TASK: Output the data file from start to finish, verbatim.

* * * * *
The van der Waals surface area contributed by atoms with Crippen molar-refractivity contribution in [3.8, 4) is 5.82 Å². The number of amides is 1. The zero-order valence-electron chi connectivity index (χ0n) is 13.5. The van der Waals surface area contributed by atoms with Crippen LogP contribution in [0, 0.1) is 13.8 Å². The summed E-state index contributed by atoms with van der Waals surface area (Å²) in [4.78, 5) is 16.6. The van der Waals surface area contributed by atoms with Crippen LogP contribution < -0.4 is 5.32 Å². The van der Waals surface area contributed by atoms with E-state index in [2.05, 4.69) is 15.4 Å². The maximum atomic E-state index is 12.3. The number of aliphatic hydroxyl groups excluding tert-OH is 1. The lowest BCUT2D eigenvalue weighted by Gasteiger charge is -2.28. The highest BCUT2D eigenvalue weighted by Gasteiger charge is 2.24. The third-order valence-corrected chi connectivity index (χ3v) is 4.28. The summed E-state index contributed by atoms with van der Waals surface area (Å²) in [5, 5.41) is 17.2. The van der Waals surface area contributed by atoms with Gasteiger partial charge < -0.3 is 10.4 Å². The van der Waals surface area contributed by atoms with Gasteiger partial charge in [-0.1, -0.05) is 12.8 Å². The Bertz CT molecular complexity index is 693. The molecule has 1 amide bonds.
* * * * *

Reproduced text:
The van der Waals surface area contributed by atoms with Crippen molar-refractivity contribution in [3.8, 4) is 5.82 Å². The number of amides is 1. The zero-order valence-electron chi connectivity index (χ0n) is 13.5. The van der Waals surface area contributed by atoms with Crippen LogP contribution in [0, 0.1) is 13.8 Å². The summed E-state index contributed by atoms with van der Waals surface area (Å²) in [4.78, 5) is 16.6. The van der Waals surface area contributed by atoms with Crippen LogP contribution < -0.4 is 5.32 Å². The van der Waals surface area contributed by atoms with E-state index in [2.05, 4.69) is 15.4 Å². The maximum atomic E-state index is 12.3. The number of aliphatic hydroxyl groups excluding tert-OH is 1. The lowest BCUT2D eigenvalue weighted by Gasteiger charge is -2.28. The highest BCUT2D eigenvalue weighted by Gasteiger charge is 2.24. The third-order valence-corrected chi connectivity index (χ3v) is 4.28. The summed E-state index contributed by atoms with van der Waals surface area (Å²) in [5, 5.41) is 17.2. The van der Waals surface area contributed by atoms with Gasteiger partial charge < -0.3 is 10.4 Å². The van der Waals surface area contributed by atoms with Gasteiger partial charge in [-0.1, -0.05) is 12.8 Å². The Bertz CT molecular complexity index is 693. The molecule has 1 amide bonds.